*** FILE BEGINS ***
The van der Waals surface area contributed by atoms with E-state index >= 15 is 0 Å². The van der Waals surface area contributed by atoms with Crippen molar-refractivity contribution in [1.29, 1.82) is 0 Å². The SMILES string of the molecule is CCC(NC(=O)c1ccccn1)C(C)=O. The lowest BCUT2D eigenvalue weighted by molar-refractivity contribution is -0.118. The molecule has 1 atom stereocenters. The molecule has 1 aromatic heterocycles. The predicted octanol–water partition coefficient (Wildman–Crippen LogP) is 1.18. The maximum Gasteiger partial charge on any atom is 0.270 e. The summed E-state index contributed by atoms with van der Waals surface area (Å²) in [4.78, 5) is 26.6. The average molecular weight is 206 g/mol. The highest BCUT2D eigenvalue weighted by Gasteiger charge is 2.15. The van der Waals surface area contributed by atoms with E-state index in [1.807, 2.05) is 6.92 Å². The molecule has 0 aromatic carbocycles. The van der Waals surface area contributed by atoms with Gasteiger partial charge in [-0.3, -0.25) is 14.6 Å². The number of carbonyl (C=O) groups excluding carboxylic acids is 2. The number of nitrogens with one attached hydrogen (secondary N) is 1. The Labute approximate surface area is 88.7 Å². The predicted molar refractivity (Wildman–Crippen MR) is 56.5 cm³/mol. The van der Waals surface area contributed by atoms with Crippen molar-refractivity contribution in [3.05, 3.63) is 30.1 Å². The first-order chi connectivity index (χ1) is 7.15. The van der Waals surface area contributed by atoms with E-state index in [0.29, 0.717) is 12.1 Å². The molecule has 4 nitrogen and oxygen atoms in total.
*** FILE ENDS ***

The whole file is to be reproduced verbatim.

The van der Waals surface area contributed by atoms with E-state index >= 15 is 0 Å². The van der Waals surface area contributed by atoms with Crippen molar-refractivity contribution in [1.29, 1.82) is 0 Å². The SMILES string of the molecule is CCC(NC(=O)c1ccccn1)C(C)=O. The lowest BCUT2D eigenvalue weighted by molar-refractivity contribution is -0.118. The molecule has 1 atom stereocenters. The molecule has 1 aromatic heterocycles. The predicted octanol–water partition coefficient (Wildman–Crippen LogP) is 1.18. The maximum Gasteiger partial charge on any atom is 0.270 e. The summed E-state index contributed by atoms with van der Waals surface area (Å²) in [4.78, 5) is 26.6. The average molecular weight is 206 g/mol. The highest BCUT2D eigenvalue weighted by Gasteiger charge is 2.15. The van der Waals surface area contributed by atoms with E-state index in [1.807, 2.05) is 6.92 Å². The molecule has 0 aromatic carbocycles. The van der Waals surface area contributed by atoms with Gasteiger partial charge in [-0.3, -0.25) is 14.6 Å². The number of carbonyl (C=O) groups excluding carboxylic acids is 2. The number of nitrogens with one attached hydrogen (secondary N) is 1. The Labute approximate surface area is 88.7 Å². The predicted molar refractivity (Wildman–Crippen MR) is 56.5 cm³/mol. The van der Waals surface area contributed by atoms with Crippen molar-refractivity contribution in [3.05, 3.63) is 30.1 Å². The first-order chi connectivity index (χ1) is 7.15. The van der Waals surface area contributed by atoms with E-state index in [0.29, 0.717) is 12.1 Å². The molecule has 4 nitrogen and oxygen atoms in total.